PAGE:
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Probate and Trust Administration

Probate Administration

Probate administration is the process to settle a decedent’s estate. It is a court monitored process which involves gathering the decedent’s assets, paying the decedent’s debts and distributing the remaining assets once the administration is ready to be closed.

A person, usually the decedent’s surviving spouse, children, sibling or someone who is appointed on decedent’s last will and testament, files a petition to commence a probate proceeding which leads to appointment of an executor/personal representative. An executor/ personal representative will take the following common steps to administer the probate estate:

  • In Missouri, a personal representative has to hire an attorney pursuant to RSMo § Section 473.153.7 to represent himself/herself.
  • Apply for Letters Testamentary it there is a will admitted (or apply for Letters of Administration without a will).
  • Publish notice to creditors.
  • Locate all decedent’s assets
  • An inventory of decedent’s assets must be prepared and filed with the probate court.
  • Pay debts, claims, taxes and expenses.
  • File a formal accounting of all decedent’s assets and income with the probate court
  • Obtain court approval for distribution and close estate.

Probate administration can be overwhelming especially for families who are still mourning the loss of a loved one. Furthermore, due to the complexities of the law involving probate administration, our attorneys can assure the appointed executor/personal representative fulfill his or her fiduciary duties administering the probate estate, all deadlines are met and avoid mistakes and delays.

Trust Administration

A trust administration is not a court-supervised process.

A trustee named in a trust shall carry out the wishes of the settlor (the person who created the trust) as written in the trust. A trustee must act in their fiduciary capacity in the administration of a trust, which means the trustee is obligated to manage trust property in the best interests of the beneficiaries.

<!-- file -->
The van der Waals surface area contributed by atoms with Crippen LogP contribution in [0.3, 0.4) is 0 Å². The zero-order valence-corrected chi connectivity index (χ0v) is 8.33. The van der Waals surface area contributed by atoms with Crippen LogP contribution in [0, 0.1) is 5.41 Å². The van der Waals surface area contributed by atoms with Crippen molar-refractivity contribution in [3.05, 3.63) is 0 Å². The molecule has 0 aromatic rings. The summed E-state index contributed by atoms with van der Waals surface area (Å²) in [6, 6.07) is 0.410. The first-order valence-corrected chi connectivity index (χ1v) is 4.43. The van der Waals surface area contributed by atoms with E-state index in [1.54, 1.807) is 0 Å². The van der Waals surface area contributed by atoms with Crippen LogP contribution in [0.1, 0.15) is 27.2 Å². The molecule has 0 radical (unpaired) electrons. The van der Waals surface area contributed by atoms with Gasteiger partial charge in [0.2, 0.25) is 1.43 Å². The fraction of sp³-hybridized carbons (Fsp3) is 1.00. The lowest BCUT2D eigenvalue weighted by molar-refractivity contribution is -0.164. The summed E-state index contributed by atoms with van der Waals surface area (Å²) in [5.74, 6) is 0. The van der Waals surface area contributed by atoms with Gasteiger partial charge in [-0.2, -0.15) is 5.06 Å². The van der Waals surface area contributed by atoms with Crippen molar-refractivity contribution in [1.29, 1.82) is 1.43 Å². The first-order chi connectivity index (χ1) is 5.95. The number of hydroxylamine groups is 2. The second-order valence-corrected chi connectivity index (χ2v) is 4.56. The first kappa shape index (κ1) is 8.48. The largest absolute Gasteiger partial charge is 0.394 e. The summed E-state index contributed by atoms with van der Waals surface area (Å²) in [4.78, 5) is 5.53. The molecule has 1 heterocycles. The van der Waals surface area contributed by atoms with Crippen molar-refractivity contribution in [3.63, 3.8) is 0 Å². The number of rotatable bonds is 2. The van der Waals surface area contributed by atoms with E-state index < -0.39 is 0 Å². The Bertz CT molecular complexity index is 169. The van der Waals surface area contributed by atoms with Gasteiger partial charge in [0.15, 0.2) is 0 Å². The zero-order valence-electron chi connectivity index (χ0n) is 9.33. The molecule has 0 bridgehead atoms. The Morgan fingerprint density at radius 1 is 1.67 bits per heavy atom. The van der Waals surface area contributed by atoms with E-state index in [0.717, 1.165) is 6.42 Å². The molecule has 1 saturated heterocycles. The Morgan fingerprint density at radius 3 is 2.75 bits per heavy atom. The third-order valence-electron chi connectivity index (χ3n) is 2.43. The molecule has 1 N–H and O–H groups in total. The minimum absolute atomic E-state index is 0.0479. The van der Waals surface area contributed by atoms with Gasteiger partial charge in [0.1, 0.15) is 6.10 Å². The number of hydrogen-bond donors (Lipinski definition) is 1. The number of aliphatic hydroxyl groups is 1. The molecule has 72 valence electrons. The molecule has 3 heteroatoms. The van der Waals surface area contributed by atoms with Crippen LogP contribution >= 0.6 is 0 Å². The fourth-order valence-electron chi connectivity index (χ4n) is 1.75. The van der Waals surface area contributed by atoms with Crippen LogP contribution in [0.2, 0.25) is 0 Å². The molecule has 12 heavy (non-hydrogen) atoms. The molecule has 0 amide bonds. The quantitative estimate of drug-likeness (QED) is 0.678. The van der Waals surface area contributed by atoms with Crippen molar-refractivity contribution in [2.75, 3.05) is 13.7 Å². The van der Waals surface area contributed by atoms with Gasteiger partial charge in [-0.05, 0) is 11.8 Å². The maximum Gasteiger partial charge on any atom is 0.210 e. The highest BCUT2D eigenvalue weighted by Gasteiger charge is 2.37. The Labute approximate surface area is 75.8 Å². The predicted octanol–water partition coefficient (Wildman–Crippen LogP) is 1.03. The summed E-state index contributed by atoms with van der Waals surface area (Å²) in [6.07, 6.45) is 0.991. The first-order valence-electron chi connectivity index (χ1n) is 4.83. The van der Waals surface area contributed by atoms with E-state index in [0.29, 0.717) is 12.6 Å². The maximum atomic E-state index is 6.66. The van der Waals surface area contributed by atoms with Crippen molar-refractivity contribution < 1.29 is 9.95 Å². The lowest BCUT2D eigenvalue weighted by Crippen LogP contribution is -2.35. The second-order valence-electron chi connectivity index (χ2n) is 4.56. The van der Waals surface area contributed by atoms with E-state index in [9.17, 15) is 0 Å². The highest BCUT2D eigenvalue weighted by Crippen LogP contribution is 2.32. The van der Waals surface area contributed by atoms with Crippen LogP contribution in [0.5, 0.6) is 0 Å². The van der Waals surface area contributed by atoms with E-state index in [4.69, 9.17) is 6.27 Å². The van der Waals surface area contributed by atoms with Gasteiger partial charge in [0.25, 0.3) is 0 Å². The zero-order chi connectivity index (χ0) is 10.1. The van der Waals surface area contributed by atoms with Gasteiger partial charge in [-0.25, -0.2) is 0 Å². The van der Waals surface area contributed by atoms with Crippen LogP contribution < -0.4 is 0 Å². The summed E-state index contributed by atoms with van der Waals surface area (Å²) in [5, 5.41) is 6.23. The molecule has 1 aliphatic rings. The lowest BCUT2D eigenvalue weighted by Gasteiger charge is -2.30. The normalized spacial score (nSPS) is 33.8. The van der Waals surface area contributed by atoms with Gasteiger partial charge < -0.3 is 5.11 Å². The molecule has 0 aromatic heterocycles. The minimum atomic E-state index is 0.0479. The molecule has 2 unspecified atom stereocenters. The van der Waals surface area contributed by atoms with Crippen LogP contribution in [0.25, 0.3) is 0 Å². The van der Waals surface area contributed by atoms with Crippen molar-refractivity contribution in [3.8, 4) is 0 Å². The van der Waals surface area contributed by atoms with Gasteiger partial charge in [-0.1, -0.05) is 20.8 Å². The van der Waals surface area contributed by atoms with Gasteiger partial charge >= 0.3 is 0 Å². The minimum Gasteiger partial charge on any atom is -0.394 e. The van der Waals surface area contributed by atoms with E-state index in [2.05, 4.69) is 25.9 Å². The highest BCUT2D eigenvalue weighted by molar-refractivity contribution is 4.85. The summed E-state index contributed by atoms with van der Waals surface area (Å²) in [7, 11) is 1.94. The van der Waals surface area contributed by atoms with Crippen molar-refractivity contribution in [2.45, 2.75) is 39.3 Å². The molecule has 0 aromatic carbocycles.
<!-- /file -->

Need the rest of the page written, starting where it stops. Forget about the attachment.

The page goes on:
A trust administration typically includes the following activities:

  • Notify all trust beneficiaries and settlors’ heirs
  • Obtain an IRS Tax ID Number(s) for the trust and/or sub-trusts
  • Obtain legal documents and records for the purpose of trust administration
  • Collect and inventory trust properties
  • Transfer all trust assets in to the name of the trust
  • Pay debts and expenses of the trust and satisfy settlor’s legal liabilities
  • Manage and invest trust assets in a prudent manner
  • File tax returns
  • Provide documents or accounting information to trust beneficiaries if required by the trust
  • Distribute trust assets to beneficiaries

Every trust is unique and different. The trust administration can be complicated and confusing. Our attorneys can assist you navigating through the trust administration process and shield you from liability claims from the beneficiaries.

 

Trust Administration

A trust administration is not a court-supervised process.

A trustee named in a trust shall carry out the wishes of the settlor (the person who created the trust) as written in the trust. A trustee must act in their fiduciary capacity in the administration of a trust, which means the trustee is obligated to manage trust property in the best interests of the beneficiaries.

A trust administration typically includes the following activities:

  • Notify all trust beneficiaries and settlors’ heirs
  • Obtain an IRS Tax ID Number(s) for the trust and/or sub-trusts
  • Obtain legal documents and records for the purpose of trust administration
  • Collect and inventory trust properties
  • Transfer all trust assets in to the name of the trust
  • Pay debts and expenses of the trust and satisfy settlor’s legal liabilities
  • Manage and invest trust assets in a prudent manner
  • File tax returns
  • Provide documents or accounting information to trust beneficiaries if required by the trust
  • Distribute trust assets to beneficiaries

Every trust is unique and different. The trust administration can be complicated and confusing. Our attorneys can assist you navigating through the trust administration process and shield you from liability claims from the beneficiaries.